the nature of the Trinity

QuestorQuestor Shipmate
There are three monotheistic religions to choose from.
Judaism, Christianity, Moslems
The other belief systems are to my mind philosophies (Hinduism, Seeks, Confucius, etc..)
Christianity adds an additional complication, namely the Trinity.
The Trinity is fundamental to Christianity
God the Father, God the Son and God the Holy Spirit
God, we see as being outside Time
The Trinity is therefore outside Time
So Christ is outside Time, or is He?
Christ died on the cross to atone for our sins
Adam and Eve are our 'protoparents', as in the Garden of Eden, have chosen to use their own free will, to eat of the forbidden fruit.
As Adam and Eve are most definitely within Time, is the Role of Christ as redeemer subject to the choice of Adam and Eve and had they not eaten of the forbidden fruit made Christ redundant?
I think I understand what a metaphor is...
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Comments

  • RicardusRicardus Shipmate
    I believe there is an Orthodox view that even if the atonement had not been necessary, God the Son would still have become incarnate, as an act of love.

    Regardless, God the Son isn't defined by His participation in the incarnation or the atonement. The absence of either wouldn't make Him disappear in a puff of logic.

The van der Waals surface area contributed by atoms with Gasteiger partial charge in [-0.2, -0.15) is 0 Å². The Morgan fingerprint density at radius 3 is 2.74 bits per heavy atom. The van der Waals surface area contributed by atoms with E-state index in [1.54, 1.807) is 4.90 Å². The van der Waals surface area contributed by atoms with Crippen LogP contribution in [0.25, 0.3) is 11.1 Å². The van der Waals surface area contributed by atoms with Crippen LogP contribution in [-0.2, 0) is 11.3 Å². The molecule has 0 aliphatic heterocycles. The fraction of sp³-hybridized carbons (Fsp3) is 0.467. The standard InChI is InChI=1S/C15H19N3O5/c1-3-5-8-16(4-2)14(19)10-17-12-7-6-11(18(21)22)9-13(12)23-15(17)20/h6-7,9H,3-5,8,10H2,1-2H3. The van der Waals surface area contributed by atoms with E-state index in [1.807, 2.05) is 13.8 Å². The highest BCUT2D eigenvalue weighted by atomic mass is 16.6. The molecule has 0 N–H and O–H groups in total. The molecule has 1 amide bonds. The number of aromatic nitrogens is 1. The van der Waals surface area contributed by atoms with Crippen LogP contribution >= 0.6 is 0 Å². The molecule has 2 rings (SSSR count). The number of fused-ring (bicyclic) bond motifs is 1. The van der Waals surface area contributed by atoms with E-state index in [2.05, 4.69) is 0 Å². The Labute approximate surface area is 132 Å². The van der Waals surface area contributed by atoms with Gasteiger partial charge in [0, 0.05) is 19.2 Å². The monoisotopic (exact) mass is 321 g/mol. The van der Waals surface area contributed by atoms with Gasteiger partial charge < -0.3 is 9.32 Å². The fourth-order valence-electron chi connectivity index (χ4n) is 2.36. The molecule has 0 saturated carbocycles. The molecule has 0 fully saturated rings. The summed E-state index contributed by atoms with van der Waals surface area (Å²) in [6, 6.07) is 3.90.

• QuestorQuestor Shipmate
    At the baptism of Christ at the hands of John the Baptist, the heavens open and the voice of God the Father is heard saying, 'This is my beloved Son, in whom I am best pleased.'
    This I am afraid leaves my mind reeling.
    Does Christ require baptism?
    Is God the Father acknowledging Christ as his beloved Son, when my understanding is that Christ is a member of the Trinity since Time began.
    Are we not all the sons and daughters of God?
  • EnochEnoch Shipmate
    The really important issue, as I see it, is not which of the three monotheistic religions suits me best. It is which is the one that I believe to be true. If none of them are true, then why believe in any of them?

    Christianity is the one I happen to believe is true. If Jesus rose from the dead, then Judaism is an earlier and incomplete revelation. Islam is a distortion, prelest.